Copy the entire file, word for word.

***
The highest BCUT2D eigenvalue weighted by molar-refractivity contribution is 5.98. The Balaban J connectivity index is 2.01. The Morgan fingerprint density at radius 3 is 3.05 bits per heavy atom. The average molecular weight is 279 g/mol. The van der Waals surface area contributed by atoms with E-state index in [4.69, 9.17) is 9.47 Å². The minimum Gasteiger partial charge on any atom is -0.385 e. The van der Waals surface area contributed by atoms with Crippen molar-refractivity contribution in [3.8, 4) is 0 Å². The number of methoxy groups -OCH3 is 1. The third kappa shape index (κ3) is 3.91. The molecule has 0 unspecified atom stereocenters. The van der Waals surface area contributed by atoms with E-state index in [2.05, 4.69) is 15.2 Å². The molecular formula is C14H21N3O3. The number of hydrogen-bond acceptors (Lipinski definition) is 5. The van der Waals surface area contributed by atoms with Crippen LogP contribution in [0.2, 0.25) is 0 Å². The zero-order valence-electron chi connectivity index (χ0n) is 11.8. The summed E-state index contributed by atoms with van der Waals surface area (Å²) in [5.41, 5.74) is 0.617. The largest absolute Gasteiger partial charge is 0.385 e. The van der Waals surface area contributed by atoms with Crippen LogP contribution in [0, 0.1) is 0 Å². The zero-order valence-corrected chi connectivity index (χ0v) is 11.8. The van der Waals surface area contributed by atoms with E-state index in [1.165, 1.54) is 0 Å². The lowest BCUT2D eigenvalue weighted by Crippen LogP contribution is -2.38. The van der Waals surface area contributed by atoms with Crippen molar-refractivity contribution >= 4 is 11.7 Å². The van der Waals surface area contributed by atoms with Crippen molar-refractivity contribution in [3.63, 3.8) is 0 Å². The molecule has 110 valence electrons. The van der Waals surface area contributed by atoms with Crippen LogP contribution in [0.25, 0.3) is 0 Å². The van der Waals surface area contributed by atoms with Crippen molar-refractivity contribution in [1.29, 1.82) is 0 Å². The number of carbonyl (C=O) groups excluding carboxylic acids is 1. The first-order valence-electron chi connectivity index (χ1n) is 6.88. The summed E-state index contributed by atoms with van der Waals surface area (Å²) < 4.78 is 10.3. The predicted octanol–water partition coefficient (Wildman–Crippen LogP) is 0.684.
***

The highest BCUT2D eigenvalue weighted by molar-refractivity contribution is 5.98. The Balaban J connectivity index is 2.01. The Morgan fingerprint density at radius 3 is 3.05 bits per heavy atom. The average molecular weight is 279 g/mol. The van der Waals surface area contributed by atoms with E-state index in [4.69, 9.17) is 9.47 Å². The minimum Gasteiger partial charge on any atom is -0.385 e. The van der Waals surface area contributed by atoms with Crippen molar-refractivity contribution in [3.8, 4) is 0 Å². The number of methoxy groups -OCH3 is 1. The third kappa shape index (κ3) is 3.91. The molecule has 0 unspecified atom stereocenters. The van der Waals surface area contributed by atoms with E-state index in [2.05, 4.69) is 15.2 Å². The molecular formula is C14H21N3O3. The number of hydrogen-bond acceptors (Lipinski definition) is 5. The van der Waals surface area contributed by atoms with Crippen LogP contribution in [0.2, 0.25) is 0 Å². The zero-order valence-electron chi connectivity index (χ0n) is 11.8. The summed E-state index contributed by atoms with van der Waals surface area (Å²) in [5.41, 5.74) is 0.617. The largest absolute Gasteiger partial charge is 0.385 e. The van der Waals surface area contributed by atoms with Crippen LogP contribution in [0, 0.1) is 0 Å². The zero-order valence-corrected chi connectivity index (χ0v) is 11.8. The van der Waals surface area contributed by atoms with E-state index in [1.165, 1.54) is 0 Å². The lowest BCUT2D eigenvalue weighted by Crippen LogP contribution is -2.38. The van der Waals surface area contributed by atoms with Crippen molar-refractivity contribution >= 4 is 11.7 Å². The van der Waals surface area contributed by atoms with Crippen molar-refractivity contribution in [3.63, 3.8) is 0 Å². The molecule has 110 valence electrons. The van der Waals surface area contributed by atoms with Crippen LogP contribution in [0.25, 0.3) is 0 Å². The van der Waals surface area contributed by atoms with Crippen molar-refractivity contribution in [1.29, 1.82) is 0 Å². The number of carbonyl (C=O) groups excluding carboxylic acids is 1. The first-order valence-electron chi connectivity index (χ1n) is 6.88. The summed E-state index contributed by atoms with van der Waals surface area (Å²) < 4.78 is 10.3. The predicted octanol–water partition coefficient (Wildman–Crippen LogP) is 0.684.